Hallelujah

Leonard Cohen passed away in 2016 at the age of 82. He was perhaps the greatest Canadian songwriter ever. And he might rank among the all time greats of any nationality.

His songs are infused with sexuality and spirituality. This only seems weird to those who have never fully appreciated the Song of Songs (or Song of Solomon).

His most famous song is the ubiquitous Hallelujah. It has been performed live by hundreds of artists and many more have posted videos on YouTube. It has been sung at funerals, weddings, in worship services (both Jewish and Christian), and in special events like the opening of the winter Olympics in Canada in 2010.

What I find interesting is that most of the performers do not use some of the original lyrics that Cohen himself sang on the album that introduced the song: Various Positions. After Cohen put out this album, he continued to write more stanzas for the song. It was some of these that replaced some of the lyrics of the original. It is this later version(s) that became popular in renditions by John Cale and Jeff Buckley.

It is the original last stanza that is almost universally omitted in part because the later performers only knew the versions made popular by Cale and Buckley. But it is that last stanza which makes a case that while there are many different kinds of hallelujah, it is the final one, sung in humility and confidence, that is the most important.

I did my best; it wasn’t much. / I couldn’t feel, so I learned to touch. /  I’ve told the truth, I didn’t come to fool you. / And even though it all went wrong, / I’ll stand before the Lord of Song / with nothing on my lips but Hallelujah!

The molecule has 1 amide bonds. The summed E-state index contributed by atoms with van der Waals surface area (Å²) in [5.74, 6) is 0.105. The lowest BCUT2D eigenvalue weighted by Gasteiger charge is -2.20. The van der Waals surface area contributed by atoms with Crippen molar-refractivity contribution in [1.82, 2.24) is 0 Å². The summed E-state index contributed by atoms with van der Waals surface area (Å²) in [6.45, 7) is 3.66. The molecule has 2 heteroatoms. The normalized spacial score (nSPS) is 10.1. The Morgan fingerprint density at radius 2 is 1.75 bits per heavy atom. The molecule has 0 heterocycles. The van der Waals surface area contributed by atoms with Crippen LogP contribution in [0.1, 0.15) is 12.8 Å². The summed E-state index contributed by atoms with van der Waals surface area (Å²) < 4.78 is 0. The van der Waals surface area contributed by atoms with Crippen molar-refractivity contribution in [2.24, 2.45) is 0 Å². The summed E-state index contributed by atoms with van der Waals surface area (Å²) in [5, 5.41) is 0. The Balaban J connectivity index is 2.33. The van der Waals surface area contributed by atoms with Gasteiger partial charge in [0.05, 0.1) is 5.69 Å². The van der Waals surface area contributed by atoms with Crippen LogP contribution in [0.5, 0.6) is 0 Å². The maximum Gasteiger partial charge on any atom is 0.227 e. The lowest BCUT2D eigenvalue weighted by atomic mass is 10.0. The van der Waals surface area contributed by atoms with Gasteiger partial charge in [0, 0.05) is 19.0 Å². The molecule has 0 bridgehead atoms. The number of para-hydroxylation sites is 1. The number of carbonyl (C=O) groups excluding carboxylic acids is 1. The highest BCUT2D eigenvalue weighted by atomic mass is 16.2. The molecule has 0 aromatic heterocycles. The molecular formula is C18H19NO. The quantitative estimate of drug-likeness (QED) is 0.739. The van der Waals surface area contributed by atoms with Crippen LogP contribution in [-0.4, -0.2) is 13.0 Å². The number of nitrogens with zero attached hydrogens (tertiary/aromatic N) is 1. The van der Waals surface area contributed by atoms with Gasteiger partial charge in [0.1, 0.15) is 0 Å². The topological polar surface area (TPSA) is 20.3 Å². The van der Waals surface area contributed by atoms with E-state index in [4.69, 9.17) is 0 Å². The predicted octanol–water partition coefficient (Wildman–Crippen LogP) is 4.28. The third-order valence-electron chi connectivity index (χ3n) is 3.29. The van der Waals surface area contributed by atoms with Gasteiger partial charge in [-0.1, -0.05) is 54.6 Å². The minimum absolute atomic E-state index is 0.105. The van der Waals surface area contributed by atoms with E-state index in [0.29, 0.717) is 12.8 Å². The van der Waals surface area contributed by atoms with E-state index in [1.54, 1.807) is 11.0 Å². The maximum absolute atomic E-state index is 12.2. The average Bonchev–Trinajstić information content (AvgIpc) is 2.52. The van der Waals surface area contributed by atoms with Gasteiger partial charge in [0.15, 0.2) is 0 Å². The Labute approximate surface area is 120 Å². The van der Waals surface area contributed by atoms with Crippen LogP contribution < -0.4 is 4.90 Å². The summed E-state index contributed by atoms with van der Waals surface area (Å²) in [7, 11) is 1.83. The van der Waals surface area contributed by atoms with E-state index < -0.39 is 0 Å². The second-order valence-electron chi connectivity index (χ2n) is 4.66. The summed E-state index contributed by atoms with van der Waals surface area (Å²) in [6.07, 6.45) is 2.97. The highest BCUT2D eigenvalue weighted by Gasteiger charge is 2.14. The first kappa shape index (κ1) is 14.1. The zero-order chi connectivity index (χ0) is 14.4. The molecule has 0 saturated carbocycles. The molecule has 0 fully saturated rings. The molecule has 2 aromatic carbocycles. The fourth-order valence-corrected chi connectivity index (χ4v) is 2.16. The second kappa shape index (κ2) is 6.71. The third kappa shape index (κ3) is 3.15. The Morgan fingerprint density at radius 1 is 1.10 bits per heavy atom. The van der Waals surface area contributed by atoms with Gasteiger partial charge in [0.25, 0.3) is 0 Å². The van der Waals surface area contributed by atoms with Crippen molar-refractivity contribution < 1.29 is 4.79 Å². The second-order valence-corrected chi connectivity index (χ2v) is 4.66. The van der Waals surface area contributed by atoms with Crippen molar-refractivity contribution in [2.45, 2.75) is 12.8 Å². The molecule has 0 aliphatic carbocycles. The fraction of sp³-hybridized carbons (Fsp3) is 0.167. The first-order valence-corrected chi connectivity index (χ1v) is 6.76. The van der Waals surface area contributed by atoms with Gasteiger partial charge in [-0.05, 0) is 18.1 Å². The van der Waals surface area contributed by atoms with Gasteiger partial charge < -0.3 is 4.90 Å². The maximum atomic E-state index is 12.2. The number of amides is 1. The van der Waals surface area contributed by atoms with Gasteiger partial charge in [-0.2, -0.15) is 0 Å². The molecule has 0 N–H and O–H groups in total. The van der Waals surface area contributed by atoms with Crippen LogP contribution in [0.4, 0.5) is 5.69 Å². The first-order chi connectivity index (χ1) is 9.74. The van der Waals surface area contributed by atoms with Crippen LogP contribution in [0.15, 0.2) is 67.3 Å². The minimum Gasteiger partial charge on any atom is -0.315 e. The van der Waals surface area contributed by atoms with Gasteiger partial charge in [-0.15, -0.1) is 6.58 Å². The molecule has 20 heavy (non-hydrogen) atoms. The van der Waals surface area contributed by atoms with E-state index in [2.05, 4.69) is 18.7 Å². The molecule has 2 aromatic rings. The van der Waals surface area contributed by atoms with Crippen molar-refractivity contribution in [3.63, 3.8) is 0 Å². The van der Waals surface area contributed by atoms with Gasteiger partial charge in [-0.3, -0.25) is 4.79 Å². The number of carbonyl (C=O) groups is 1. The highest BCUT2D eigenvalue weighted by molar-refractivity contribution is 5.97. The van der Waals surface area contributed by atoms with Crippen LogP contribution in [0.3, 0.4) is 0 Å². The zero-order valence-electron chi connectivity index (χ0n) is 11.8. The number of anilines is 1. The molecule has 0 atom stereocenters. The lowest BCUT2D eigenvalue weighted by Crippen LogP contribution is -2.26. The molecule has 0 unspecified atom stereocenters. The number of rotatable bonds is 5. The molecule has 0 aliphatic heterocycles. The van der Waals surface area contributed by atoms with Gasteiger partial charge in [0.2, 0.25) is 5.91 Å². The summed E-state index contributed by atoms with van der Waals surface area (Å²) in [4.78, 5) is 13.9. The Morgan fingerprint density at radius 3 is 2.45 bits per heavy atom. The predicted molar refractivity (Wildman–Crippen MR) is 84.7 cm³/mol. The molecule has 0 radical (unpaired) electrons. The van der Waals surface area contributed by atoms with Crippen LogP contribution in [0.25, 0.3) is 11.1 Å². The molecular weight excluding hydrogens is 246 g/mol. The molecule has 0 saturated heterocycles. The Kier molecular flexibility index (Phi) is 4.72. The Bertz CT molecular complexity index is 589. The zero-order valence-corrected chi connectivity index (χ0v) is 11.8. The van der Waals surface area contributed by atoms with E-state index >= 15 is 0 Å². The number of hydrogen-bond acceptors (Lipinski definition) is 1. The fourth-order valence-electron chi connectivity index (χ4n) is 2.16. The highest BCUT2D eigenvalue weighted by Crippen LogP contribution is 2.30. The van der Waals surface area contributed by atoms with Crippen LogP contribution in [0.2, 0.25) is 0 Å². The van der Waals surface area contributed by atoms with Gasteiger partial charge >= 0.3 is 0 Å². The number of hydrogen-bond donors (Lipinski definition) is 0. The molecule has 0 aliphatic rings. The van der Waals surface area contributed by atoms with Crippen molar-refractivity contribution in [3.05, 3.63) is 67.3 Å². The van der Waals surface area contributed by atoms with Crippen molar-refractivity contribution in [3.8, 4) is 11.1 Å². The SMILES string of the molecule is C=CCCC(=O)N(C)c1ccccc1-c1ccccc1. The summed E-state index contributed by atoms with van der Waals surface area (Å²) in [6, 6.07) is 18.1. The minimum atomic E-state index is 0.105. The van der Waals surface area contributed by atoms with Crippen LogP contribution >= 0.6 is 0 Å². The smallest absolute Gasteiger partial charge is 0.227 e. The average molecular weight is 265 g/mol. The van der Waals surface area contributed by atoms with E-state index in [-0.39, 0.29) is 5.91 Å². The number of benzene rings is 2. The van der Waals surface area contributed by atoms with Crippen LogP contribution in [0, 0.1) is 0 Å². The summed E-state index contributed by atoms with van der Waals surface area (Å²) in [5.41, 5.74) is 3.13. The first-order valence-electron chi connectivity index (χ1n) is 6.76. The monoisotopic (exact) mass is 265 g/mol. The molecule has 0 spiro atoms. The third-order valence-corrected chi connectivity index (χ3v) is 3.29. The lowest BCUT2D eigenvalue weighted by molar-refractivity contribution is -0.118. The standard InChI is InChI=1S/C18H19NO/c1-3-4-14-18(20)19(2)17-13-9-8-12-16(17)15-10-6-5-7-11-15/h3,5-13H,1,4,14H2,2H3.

2 thoughts on “Hallelujah

  1. And another stanza–a stanza of crooked hope, I think–from Cohen’s song:

    You say I took your name in vain
    I don’t even know your name
    But if I did, well really, what’s it to you?
    There’s a blaze of light in every word
    It doesn’t matter which you heard
    The holy or the broken hallelujah

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    1. Hey Rick, Yes this is the third stanza of Cohen’s original four. I really think the original four were much much better theologically and spiritually than the later three which often found their way into versions rather at the expense of stanzas three and four. Wish I had printed all the original four for those readers who may never had heard Cohen’s original version. Anyway, thanks for the comment. LaMon

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